By Verity Sayers and Graham Stedman of Nabarro LLP
You may already be familiar with a report to the Government produced by the Better Regulation Executive in November 2010, called Lightening the Load: The Regulatory Impact on the UK's Smallest Businesses. This report found that, "in terms of specific regulations, employment law was considered to be the greatest barrier to growth" by the 500 "micro businesses" (those with less than ten employees) who were surveyed. These businesses said that they felt that the pendulum has shifted, moving the balance of rights too far in favour of employees, resulting in employers being unwilling to take on the risk of employing anyone.
The report identified a number of 'problem' areas of employment law for small businesses, highlighting dismissal processes and litigation and also family friendly rights such as the right to request flexible working and maternity and paternity arrangements.
The Government has opened consultation on its proposed strategies to help resolve workplace disputes. The consultation paper, which is available on the department for innovation and skills website (www.bis.gov.uk/Consultations/resolving-workplace-disputes) sets out what the Government is thinking about doing to help 'swing the pendulum' atleast a little way back in the direction of employers. But are these measures likely to do enough to satisfy smaller employers and if not, what changes to employment law would be required?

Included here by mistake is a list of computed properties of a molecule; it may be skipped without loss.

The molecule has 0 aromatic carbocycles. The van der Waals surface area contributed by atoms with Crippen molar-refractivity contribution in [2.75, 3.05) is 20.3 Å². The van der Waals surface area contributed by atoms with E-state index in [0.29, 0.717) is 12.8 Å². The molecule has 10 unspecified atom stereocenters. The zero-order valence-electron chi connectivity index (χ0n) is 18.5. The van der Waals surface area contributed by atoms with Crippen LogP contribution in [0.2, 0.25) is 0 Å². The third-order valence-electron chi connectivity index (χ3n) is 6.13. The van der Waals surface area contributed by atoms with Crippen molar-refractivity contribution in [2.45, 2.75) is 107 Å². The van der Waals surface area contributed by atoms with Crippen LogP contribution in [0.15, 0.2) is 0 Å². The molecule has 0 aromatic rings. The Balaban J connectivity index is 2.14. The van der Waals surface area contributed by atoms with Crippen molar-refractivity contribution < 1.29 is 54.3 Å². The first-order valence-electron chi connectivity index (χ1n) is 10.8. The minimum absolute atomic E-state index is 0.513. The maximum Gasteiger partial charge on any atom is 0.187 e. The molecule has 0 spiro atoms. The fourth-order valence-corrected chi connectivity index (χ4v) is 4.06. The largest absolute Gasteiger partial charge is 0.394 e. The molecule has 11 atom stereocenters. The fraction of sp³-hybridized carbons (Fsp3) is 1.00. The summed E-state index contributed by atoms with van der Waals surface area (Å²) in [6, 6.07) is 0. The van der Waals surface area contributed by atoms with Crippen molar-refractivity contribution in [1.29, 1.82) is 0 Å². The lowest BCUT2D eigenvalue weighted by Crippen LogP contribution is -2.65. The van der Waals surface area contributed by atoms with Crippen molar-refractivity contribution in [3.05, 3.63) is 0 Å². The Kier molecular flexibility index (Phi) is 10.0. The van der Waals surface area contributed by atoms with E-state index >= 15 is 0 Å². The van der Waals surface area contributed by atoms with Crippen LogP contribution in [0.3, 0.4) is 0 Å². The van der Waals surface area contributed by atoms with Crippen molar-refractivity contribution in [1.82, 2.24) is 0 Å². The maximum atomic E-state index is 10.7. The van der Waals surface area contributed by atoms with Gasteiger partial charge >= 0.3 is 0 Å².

There seems to be a widespread belief among small employers that the Government should make it easier for employers to dismiss employees — particularly on the grounds of poor performance.
The Government has indicated that it is considering raising the minimum service requirement for a claim of unfair dismissal to two years, rather than one year. Although businesses welcomed the news, some remain cautious that this will have much practical impact for smaller employers. It may even make the situation worse by encouraging claims which do not require a minimum period of service (such as discrimination).
Another proposal is to introduce a tribunal fee, payable by the claimant, to help separate meritorious claims from vexatious claims at the outset. At present, no fee is payable by the claimant and the employment tribunal system is very much geared in favour of allowing employees who have suffered unfair treatment at the hands of their employers to bring claims with minimal cost to themselves. It is, surely, right that employees in such circumstances should not be prevented from access to justice. Yet tribunal cases can have very serious consequences for small businesses.
Depending on the size of the fee and the circumstances in which it is payable, this proposal could succeed in striking the right balance.
Family friendly rights
Since the majority of our family friendly rights originate from European legislation, there is very little that the Government can do to re-balance these rights in favour of businesses. In any event, it could harm rather than benefit small businesses to be exempted, making it more difficult to attract the right people.
Watch this space — the year ahead may be an interesting one for employment law.